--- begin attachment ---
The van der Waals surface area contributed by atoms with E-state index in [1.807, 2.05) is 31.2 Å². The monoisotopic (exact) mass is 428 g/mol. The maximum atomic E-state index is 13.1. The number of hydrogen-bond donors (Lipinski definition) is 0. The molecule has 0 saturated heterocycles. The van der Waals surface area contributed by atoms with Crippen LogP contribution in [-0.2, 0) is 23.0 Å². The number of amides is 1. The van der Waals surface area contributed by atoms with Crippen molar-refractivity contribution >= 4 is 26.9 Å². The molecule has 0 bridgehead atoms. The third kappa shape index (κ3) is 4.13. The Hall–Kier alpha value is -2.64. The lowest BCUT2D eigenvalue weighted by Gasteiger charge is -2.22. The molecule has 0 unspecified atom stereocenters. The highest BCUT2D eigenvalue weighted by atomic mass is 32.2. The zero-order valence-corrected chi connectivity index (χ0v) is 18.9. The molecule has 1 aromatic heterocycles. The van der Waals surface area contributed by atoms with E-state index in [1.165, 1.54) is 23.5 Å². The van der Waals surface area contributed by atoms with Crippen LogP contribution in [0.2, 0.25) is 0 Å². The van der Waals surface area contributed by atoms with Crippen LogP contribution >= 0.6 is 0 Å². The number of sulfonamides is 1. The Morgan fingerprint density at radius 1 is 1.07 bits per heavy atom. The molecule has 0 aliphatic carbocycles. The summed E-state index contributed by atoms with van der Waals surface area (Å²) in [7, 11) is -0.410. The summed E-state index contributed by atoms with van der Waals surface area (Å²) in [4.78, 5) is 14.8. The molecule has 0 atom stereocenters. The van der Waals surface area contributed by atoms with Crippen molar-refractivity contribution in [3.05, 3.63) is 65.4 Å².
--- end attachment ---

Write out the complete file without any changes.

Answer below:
The van der Waals surface area contributed by atoms with E-state index in [1.807, 2.05) is 31.2 Å². The monoisotopic (exact) mass is 428 g/mol. The maximum atomic E-state index is 13.1. The number of hydrogen-bond donors (Lipinski definition) is 0. The molecule has 0 saturated heterocycles. The van der Waals surface area contributed by atoms with Crippen LogP contribution in [-0.2, 0) is 23.0 Å². The number of amides is 1. The van der Waals surface area contributed by atoms with Crippen molar-refractivity contribution >= 4 is 26.9 Å². The molecule has 0 bridgehead atoms. The third kappa shape index (κ3) is 4.13. The Hall–Kier alpha value is -2.64. The lowest BCUT2D eigenvalue weighted by Gasteiger charge is -2.22. The molecule has 0 unspecified atom stereocenters. The highest BCUT2D eigenvalue weighted by atomic mass is 32.2. The zero-order valence-corrected chi connectivity index (χ0v) is 18.9. The molecule has 1 aromatic heterocycles. The van der Waals surface area contributed by atoms with E-state index in [1.165, 1.54) is 23.5 Å². The van der Waals surface area contributed by atoms with Crippen LogP contribution in [0.2, 0.25) is 0 Å². The van der Waals surface area contributed by atoms with Crippen LogP contribution >= 0.6 is 0 Å². The number of sulfonamides is 1. The Morgan fingerprint density at radius 1 is 1.07 bits per heavy atom. The molecule has 0 aliphatic carbocycles. The summed E-state index contributed by atoms with van der Waals surface area (Å²) in [7, 11) is -0.410. The summed E-state index contributed by atoms with van der Waals surface area (Å²) in [4.78, 5) is 14.8. The molecule has 0 atom stereocenters. The van der Waals surface area contributed by atoms with Crippen molar-refractivity contribution in [3.05, 3.63) is 65.4 Å².